Mark Gevisser is an award-winning journalist and author from South Africa. He is writing a book that will map the dramatic ways that ideas about sexuality and gender identity are changing globally. He believes that the battle for the rights of sexual minorities delineates a frontier for human rights discourse today, much as movements for women’s rights and civil rights did in previous eras.
His research will examine the reach and effect of the growing global campaign for the rights of gay, lesbian, bisexual, transgendered, and intersexed people against the backdrop of globalization. He is particularly interested in mapping the global “culture wars” that have emerged between those who argue for “human rights” on the one hand and those who claim to defend “traditional values” and “cultural sovereignity” on the other. Much of the struggle of the global “LGBTI rights” movement in the years to come, he says, will be about reconciling these two paradigms.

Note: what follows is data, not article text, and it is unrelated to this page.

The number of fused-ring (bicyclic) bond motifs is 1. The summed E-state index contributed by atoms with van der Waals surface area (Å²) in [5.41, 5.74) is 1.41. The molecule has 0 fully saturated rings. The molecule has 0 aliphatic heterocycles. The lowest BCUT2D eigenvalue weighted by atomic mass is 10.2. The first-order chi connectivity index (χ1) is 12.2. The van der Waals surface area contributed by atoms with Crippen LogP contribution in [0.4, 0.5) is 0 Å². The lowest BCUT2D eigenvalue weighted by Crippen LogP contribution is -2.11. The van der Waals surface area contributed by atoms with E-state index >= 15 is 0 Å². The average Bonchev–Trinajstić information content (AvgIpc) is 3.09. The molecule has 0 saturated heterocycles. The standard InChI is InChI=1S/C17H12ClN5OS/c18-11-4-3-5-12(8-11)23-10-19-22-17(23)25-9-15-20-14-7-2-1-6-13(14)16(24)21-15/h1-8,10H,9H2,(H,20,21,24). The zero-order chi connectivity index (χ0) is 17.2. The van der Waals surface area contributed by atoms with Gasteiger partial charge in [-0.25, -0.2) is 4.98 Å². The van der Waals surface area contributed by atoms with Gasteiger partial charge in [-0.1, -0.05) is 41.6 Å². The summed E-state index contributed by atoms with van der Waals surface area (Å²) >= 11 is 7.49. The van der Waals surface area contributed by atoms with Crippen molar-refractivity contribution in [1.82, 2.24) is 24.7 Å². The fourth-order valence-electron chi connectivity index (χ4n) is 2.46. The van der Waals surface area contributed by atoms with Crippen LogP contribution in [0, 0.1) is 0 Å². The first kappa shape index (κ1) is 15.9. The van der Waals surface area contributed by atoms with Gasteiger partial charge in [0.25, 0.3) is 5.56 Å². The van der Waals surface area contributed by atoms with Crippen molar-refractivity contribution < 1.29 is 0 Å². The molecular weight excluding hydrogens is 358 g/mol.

Gevisser received South Africa’s top award for nonfiction, the Alan Paton prize, for his 2007 book Thabo Mbeki: The Dream Deferred, updated and published internationally as A Legacy of Liberation: Thabo Mbeki and the Future of the South African Dream (Palgrave MacMillan). His next book, a personal narrative about memory and identity, will be published by Farrar, Straus & Giroux and Atlantic in 2013. His work has appeared in publications including the Village Voice, The Nation, Mail & Guardian, the New York Times, Foreign Affairs, the Guardian, the Sunday Independent and the Sunday Times. In 1994 he co-edited Defiant Desire, Gay and Lesbian Lives in South Africa, and he has been active as a writer, curator and activist in the HIV/AIDS and LGBT rights movements since the 1980s.